News / Asia

Sri Lanka Chooses Tuesday between Incumbent President and His Former Top General

Campaign posters can be seen on the streets of Colombo
Campaign posters can be seen on the streets of Colombo

Multimedia

An unusual political irony is reaching a climax on the South Asian island nation of Sri Lanka. The two proclaimed heroes of the recently-ended quarter century civil war, who are openly accusing each other of war crimes, are facing off in the country's presidential election Tuesday. The two Sinhalese Buddhists have focused their campaigns on persuading the minority, mostly Hindu, Tamils, who bore the brunt of the war, to vote for them. The election is being closely watched by international agencies and donor governments. They hope whoever wins will quickly resettle displaced Tamils, demilitarize the country and support reforms designed to protect democratic rights.
 
During his final election rally Saturday night President Mahinda Rajapaksa sat with key political allies and Buddhist monks, on a stage replicating an ancient royal palace. Singers praised Mr. Rajapaksa as both a man of the people and a modern day king. He was also praised for the victory over the rebel Tamil Tigers, ending the civil war. :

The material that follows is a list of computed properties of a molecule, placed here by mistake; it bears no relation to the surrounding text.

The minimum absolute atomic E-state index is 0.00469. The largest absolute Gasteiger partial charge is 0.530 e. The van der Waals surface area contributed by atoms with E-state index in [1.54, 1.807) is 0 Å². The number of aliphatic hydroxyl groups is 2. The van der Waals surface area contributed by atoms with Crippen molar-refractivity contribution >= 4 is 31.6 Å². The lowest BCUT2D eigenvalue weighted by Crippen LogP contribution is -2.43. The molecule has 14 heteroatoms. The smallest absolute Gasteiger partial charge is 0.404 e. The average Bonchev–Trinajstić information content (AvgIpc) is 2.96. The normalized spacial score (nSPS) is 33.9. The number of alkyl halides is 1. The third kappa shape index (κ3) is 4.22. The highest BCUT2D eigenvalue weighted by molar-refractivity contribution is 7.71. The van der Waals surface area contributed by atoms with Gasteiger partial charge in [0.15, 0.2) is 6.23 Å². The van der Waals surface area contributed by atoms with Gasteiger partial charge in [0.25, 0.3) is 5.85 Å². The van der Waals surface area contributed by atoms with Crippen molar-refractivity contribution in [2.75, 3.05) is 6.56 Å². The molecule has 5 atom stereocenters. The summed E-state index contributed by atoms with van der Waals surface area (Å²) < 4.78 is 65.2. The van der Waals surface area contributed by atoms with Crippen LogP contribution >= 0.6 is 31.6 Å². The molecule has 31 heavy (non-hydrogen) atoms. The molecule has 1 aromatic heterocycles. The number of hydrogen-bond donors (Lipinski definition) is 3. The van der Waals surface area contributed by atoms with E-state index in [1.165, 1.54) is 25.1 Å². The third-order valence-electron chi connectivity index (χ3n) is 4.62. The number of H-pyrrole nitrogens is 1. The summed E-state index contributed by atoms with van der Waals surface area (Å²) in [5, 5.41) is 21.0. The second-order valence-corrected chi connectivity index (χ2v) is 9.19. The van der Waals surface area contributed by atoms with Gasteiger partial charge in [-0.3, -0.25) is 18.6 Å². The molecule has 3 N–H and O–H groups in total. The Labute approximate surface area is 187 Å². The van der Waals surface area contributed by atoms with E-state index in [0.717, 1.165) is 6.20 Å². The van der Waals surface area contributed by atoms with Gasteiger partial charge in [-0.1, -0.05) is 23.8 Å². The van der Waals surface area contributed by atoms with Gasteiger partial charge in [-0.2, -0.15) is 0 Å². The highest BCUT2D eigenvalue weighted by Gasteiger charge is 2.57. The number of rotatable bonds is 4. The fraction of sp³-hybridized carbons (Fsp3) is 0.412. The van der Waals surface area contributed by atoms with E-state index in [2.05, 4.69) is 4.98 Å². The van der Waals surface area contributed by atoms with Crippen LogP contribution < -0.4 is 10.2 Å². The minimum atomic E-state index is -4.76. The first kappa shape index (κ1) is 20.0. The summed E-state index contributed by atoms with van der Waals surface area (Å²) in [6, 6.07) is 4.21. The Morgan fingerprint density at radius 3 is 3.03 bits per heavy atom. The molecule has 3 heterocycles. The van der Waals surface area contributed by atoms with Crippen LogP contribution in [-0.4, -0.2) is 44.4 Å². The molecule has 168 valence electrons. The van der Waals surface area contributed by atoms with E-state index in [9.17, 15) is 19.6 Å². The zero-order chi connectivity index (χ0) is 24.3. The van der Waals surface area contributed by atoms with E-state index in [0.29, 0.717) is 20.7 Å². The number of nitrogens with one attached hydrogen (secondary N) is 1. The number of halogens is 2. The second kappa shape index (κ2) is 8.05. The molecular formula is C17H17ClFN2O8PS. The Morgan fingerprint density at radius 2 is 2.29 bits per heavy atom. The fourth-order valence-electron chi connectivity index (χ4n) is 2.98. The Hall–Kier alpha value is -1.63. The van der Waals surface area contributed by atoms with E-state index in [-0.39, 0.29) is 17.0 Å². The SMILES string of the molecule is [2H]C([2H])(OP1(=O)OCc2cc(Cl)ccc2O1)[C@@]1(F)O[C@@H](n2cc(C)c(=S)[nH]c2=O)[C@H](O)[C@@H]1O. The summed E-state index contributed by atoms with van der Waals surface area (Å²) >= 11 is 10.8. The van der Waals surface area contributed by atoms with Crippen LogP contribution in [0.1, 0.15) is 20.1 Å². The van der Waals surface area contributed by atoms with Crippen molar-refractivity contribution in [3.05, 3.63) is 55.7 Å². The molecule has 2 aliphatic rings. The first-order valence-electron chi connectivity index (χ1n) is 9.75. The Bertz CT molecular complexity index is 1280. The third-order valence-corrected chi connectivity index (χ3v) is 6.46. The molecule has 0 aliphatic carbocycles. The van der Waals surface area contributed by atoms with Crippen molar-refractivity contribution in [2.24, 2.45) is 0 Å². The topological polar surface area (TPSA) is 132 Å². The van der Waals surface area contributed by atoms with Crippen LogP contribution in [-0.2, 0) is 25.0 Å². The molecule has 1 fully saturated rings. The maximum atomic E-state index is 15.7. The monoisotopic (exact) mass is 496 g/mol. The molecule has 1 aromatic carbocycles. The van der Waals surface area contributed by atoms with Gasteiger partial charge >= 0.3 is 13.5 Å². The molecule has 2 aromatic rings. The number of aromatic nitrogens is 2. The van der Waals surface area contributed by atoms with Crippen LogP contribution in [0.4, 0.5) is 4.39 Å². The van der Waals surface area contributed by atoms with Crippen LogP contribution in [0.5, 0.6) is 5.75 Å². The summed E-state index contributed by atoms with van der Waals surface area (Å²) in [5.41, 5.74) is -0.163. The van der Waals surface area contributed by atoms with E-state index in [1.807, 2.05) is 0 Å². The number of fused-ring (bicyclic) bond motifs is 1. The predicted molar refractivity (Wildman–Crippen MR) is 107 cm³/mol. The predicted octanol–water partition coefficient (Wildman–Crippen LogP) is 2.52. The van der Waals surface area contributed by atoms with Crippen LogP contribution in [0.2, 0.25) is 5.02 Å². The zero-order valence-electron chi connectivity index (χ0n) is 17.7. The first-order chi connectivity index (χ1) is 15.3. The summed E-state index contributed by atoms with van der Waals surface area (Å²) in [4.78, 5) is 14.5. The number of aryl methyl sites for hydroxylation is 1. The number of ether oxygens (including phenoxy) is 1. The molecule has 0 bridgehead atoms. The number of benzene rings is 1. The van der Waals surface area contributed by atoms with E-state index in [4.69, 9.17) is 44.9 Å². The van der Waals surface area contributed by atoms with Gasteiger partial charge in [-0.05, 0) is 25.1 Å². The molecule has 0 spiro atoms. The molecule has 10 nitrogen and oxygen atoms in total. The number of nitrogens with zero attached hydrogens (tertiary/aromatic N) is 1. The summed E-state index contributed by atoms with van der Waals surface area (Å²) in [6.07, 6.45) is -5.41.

The former general to whom others give credit for the military victory, Sarath Fonseka, is the main contender vying to unset the incumbent. He leads a diverse opposition coalition with seemingly incompatible views on crucial issues. The neck-and-neck contest has gone beyond just nasty political rhetoric alleging war crimes, corruption and incompetence.

Analyst Pakiasothy Saravanamuttu of the Center for Policy Alternatives says the campaign has seen hundreds of serious acts of violence, including several killings. "So what it does suggest is that there is a violence embedded in the political culture of the country and that it is a zero-sum political culture. And, therefore, literally, not just metaphorically, parties go to war with each other in an electoral contest," he said.